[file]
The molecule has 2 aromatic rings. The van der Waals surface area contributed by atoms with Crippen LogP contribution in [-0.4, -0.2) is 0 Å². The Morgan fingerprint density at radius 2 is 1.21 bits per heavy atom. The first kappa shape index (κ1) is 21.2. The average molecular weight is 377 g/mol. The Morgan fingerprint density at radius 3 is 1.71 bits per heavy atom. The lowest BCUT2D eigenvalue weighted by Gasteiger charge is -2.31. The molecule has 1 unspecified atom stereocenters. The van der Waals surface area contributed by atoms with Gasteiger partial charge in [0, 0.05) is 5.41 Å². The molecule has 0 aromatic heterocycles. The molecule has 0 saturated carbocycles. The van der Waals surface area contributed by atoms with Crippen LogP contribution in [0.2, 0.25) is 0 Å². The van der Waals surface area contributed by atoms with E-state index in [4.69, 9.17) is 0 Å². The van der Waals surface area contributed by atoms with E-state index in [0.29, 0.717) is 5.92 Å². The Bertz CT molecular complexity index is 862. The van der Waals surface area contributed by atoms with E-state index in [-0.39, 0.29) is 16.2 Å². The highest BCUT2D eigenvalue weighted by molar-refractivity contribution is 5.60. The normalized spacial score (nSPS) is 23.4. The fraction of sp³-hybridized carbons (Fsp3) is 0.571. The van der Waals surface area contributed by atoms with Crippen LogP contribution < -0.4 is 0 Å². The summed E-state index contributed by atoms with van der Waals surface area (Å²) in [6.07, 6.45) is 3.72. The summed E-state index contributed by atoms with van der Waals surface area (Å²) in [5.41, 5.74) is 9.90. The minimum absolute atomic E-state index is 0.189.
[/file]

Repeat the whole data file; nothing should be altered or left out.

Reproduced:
The molecule has 2 aromatic rings. The van der Waals surface area contributed by atoms with Crippen LogP contribution in [-0.4, -0.2) is 0 Å². The Morgan fingerprint density at radius 2 is 1.21 bits per heavy atom. The first kappa shape index (κ1) is 21.2. The average molecular weight is 377 g/mol. The Morgan fingerprint density at radius 3 is 1.71 bits per heavy atom. The lowest BCUT2D eigenvalue weighted by Gasteiger charge is -2.31. The molecule has 1 unspecified atom stereocenters. The van der Waals surface area contributed by atoms with Gasteiger partial charge in [0, 0.05) is 5.41 Å². The molecule has 0 aromatic heterocycles. The molecule has 0 saturated carbocycles. The van der Waals surface area contributed by atoms with Crippen LogP contribution in [0.2, 0.25) is 0 Å². The van der Waals surface area contributed by atoms with E-state index in [4.69, 9.17) is 0 Å². The van der Waals surface area contributed by atoms with E-state index in [0.29, 0.717) is 5.92 Å². The Bertz CT molecular complexity index is 862. The van der Waals surface area contributed by atoms with E-state index in [-0.39, 0.29) is 16.2 Å². The highest BCUT2D eigenvalue weighted by molar-refractivity contribution is 5.60. The normalized spacial score (nSPS) is 23.4. The fraction of sp³-hybridized carbons (Fsp3) is 0.571. The van der Waals surface area contributed by atoms with Crippen LogP contribution < -0.4 is 0 Å². The summed E-state index contributed by atoms with van der Waals surface area (Å²) in [6.07, 6.45) is 3.72. The summed E-state index contributed by atoms with van der Waals surface area (Å²) in [5.41, 5.74) is 9.90. The minimum absolute atomic E-state index is 0.189.